Which Joe gave his name to ‘sloppy joes’? We look at five interesting sandwiches and their lexical origins.
Baggy knickers reaching below the knee, worn especially by men for playing golf.
- ‘Since then he has exhibited worldwide - at overseas exhibitions he plays his Englishness to the hilt by turning up wearing plus fours and a deerstalker.’
- ‘He added that more and more businessmen are interested in donning plus fours and participating in a day's shooting.’
- ‘His Royal Highness, the Prince of Wales, arrived by train overnight, pulled on his plus fours and a beret, grabbed his shooting stick and headed for Carnoustie for the final day of the 1931 Open.’
- ‘Several male refugees packed plus fours in the belief that they constituted an essential part of a respectable Englishman's wardrobe.’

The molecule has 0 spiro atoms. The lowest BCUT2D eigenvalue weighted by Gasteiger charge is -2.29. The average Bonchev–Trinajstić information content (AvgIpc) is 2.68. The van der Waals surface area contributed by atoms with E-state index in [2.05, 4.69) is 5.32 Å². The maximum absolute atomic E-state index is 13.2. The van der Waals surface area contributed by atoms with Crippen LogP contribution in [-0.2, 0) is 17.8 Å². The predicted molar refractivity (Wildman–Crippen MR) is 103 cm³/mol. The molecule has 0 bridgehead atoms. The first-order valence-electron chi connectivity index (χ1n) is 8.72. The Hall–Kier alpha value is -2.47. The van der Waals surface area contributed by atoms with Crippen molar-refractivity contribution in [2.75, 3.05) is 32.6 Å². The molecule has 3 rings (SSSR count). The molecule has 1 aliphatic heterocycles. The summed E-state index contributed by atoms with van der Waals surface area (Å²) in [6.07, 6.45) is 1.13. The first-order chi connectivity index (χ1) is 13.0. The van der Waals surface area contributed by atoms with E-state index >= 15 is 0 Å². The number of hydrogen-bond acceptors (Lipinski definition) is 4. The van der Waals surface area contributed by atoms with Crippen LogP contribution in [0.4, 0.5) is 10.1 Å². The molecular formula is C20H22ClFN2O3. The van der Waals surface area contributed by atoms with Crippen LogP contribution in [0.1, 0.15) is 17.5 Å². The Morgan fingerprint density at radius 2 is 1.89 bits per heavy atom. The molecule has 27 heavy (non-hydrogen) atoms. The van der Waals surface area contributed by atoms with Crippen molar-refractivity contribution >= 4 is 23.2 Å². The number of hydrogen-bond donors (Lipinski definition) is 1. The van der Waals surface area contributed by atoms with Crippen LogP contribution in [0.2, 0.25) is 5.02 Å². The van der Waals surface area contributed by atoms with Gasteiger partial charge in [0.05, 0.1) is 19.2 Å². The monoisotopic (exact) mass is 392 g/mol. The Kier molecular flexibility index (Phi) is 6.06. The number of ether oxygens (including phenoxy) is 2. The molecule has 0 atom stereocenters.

- ‘I walked into his office to find him dressed in his plus fours and swinging a nine iron.’
1920s: so named because the overhang at the knee requires an extra four inches of material.
We take a look at several popular, though confusing, punctuation marks.
From Afghanistan to Zimbabwe, discover surprising and intriguing language facts from around the globe.
The definitions of ‘buddy’ and ‘bro’ in the OED have recently been revised. We explore their history and increase in popularity.